snmp ifindex persist
arp timeout 20
hold-queue 100 out
!

!ip access-list extended DEV-01-ACL
permit ip 10.8.2.0 0.0.0.255 10.8.220.0 0.0.0.255
permit ip 10.8.221.0 0.0.0.255 10.8.2.0 0.0.0.255
permit ip 10.8.221.0 0.0.0.255 10.8.5.0 0.0.0.255
permit ip 10.8.221.0 0.0.0.255 10.8.7.0 0.0.0.255
deny ip 10.8.221.0 0.0.0.255 10.8.0.0 0.0.15.255
permit ip any any log
Userlevel 7
Erik Auerswald wrote:

Hello Zain,

simple IOS-like ACLs can be converted to EXOS using E2X (https://gtacknowledge.extremenetworks.com/articles/How_To/How-to-convert-EOS-configurations-to-EXOS-...). More complex IOS ACLs can be converted to EXOS using IOStoEXOSACL (https://github.com/extremenetworks/ExtremeScripting/blob/master/EXOS/Perl/IOStoEXOSACL).

I used E2X to convert your ACL to the following policy file:

# acl_10.pol
entry 10 {
if {
source-address 172.16.66.246/255.255.255.255;
} then {
permit;
}
}
entry 20 {
if {
source-address 172.16.66.241/255.255.255.255;
} then {
permit;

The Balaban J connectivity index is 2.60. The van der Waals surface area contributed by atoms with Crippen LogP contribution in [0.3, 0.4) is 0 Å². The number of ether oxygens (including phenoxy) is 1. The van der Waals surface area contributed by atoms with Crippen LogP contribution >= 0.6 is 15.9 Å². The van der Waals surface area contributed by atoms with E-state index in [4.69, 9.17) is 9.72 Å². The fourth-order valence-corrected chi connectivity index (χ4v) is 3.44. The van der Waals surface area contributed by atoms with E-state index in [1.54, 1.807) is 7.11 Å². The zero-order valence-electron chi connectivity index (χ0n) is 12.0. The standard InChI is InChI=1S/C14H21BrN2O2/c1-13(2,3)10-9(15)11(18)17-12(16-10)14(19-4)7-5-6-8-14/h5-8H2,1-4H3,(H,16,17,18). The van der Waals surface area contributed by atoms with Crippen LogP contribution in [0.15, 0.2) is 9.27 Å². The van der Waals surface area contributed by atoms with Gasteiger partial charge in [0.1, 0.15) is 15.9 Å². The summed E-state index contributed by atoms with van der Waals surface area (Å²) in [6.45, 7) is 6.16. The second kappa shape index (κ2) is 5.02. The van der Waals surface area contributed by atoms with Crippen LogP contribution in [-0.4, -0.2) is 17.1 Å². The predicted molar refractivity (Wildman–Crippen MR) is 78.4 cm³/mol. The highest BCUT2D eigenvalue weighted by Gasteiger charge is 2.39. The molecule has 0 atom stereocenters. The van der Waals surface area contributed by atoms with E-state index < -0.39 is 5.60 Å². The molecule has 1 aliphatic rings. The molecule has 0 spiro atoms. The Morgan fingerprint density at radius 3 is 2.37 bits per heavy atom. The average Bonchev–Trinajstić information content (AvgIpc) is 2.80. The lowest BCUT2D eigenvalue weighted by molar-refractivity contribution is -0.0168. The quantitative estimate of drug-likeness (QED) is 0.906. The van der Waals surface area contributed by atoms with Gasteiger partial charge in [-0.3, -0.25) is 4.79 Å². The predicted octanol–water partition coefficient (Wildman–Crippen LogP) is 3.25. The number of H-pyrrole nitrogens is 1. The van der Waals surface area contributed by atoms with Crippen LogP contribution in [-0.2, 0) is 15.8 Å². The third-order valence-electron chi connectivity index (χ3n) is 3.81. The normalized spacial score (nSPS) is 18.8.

}
}
entry 30 {
if {
source-address 172.16.72.110/255.255.255.255;
} then {
permit;
}
}
entry 40 {
if {
source-address 172.16.72.84/255.255.255.255;
} then {
permit;
}
}
entry 50 {
if {
source-address 172.168.202.100/255.255.255.255;
} then {
permit;
}
}
entry 60 {
if {
source-address 172.16.72.17/255.255.255.255;
} then {
permit;
}
}
# next entry added to match EOS ACL implicit deny
entry 70 {
if {
source-address 0.0.0.0/0;
} then {
deny;
}
}

Best regards,
Erik

Hi,

using the IOStoEXOSACL converter script I get:
create access-list DEV-01-ACL_1 "source-address 10.8.2.0 mask 255.255.255.0; destination-address 10.8.220.0 mask 255.255.255.0;" "permit;"create access-list DEV-01-ACL_2 "source-address 10.8.221.0 mask 255.255.255.0; destination-address 10.8.2.0 mask 255.255.255.0;" "permit;"
create access-list DEV-01-ACL_3 "source-address 10.8.221.0 mask 255.255.255.0; destination-address 10.8.5.0 mask 255.255.255.0;" "permit;"
create access-list DEV-01-ACL_4 "source-address 10.8.221.0 mask 255.255.255.0; destination-address 10.8.7.0 mask 255.255.255.0;" "permit;"
create access-list DEV-01-ACL_5 "source-address 10.8.221.0 mask 255.255.255.0; destination-address 10.8.0.0 mask 255.255.240.0;" "deny;"
create access-list DEV-01-ACL_6 " " "permit; log;"[/code]You would then need to configure all 6 dynamic ACLs to apply to the ports / vlan.